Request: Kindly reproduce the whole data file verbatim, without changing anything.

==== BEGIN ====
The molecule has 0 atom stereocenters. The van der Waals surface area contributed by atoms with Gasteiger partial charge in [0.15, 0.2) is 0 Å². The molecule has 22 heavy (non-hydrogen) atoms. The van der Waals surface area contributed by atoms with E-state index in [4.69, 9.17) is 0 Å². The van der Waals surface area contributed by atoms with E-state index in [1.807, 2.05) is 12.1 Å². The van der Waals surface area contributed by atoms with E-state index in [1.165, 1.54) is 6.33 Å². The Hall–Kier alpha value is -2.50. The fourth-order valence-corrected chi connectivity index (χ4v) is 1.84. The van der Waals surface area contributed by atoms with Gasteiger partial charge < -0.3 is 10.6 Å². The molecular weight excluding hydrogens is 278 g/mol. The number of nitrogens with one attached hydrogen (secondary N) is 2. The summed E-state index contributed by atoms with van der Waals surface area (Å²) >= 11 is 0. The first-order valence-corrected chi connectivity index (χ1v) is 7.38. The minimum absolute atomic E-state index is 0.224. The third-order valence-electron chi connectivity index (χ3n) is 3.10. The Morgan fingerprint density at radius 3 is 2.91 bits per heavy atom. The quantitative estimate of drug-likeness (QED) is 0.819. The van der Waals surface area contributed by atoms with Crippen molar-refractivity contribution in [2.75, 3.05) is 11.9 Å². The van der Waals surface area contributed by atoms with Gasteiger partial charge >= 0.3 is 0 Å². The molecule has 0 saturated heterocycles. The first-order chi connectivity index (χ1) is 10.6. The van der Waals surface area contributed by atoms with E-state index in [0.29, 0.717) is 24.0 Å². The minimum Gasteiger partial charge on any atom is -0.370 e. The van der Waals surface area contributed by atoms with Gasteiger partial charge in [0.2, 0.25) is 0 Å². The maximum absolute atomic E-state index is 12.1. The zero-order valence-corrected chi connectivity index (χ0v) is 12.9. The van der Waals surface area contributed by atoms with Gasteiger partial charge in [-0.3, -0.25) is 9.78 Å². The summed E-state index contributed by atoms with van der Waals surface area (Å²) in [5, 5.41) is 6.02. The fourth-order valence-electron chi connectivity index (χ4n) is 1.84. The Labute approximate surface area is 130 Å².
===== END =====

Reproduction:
The molecule has 0 atom stereocenters. The van der Waals surface area contributed by atoms with Gasteiger partial charge in [0.15, 0.2) is 0 Å². The molecule has 22 heavy (non-hydrogen) atoms. The van der Waals surface area contributed by atoms with E-state index in [4.69, 9.17) is 0 Å². The van der Waals surface area contributed by atoms with E-state index in [1.807, 2.05) is 12.1 Å². The van der Waals surface area contributed by atoms with E-state index in [1.165, 1.54) is 6.33 Å². The Hall–Kier alpha value is -2.50. The fourth-order valence-corrected chi connectivity index (χ4v) is 1.84. The van der Waals surface area contributed by atoms with Gasteiger partial charge < -0.3 is 10.6 Å². The molecular weight excluding hydrogens is 278 g/mol. The number of nitrogens with one attached hydrogen (secondary N) is 2. The summed E-state index contributed by atoms with van der Waals surface area (Å²) >= 11 is 0. The first-order valence-corrected chi connectivity index (χ1v) is 7.38. The minimum absolute atomic E-state index is 0.224. The third-order valence-electron chi connectivity index (χ3n) is 3.10. The Morgan fingerprint density at radius 3 is 2.91 bits per heavy atom. The quantitative estimate of drug-likeness (QED) is 0.819. The van der Waals surface area contributed by atoms with Crippen molar-refractivity contribution in [2.75, 3.05) is 11.9 Å². The van der Waals surface area contributed by atoms with Gasteiger partial charge >= 0.3 is 0 Å². The molecule has 0 saturated heterocycles. The first-order chi connectivity index (χ1) is 10.6. The van der Waals surface area contributed by atoms with E-state index in [0.29, 0.717) is 24.0 Å². The minimum Gasteiger partial charge on any atom is -0.370 e. The van der Waals surface area contributed by atoms with Gasteiger partial charge in [0.2, 0.25) is 0 Å². The maximum absolute atomic E-state index is 12.1. The zero-order valence-corrected chi connectivity index (χ0v) is 12.9. The van der Waals surface area contributed by atoms with Gasteiger partial charge in [-0.3, -0.25) is 9.78 Å². The summed E-state index contributed by atoms with van der Waals surface area (Å²) in [5, 5.41) is 6.02. The fourth-order valence-electron chi connectivity index (χ4n) is 1.84. The Labute approximate surface area is 130 Å².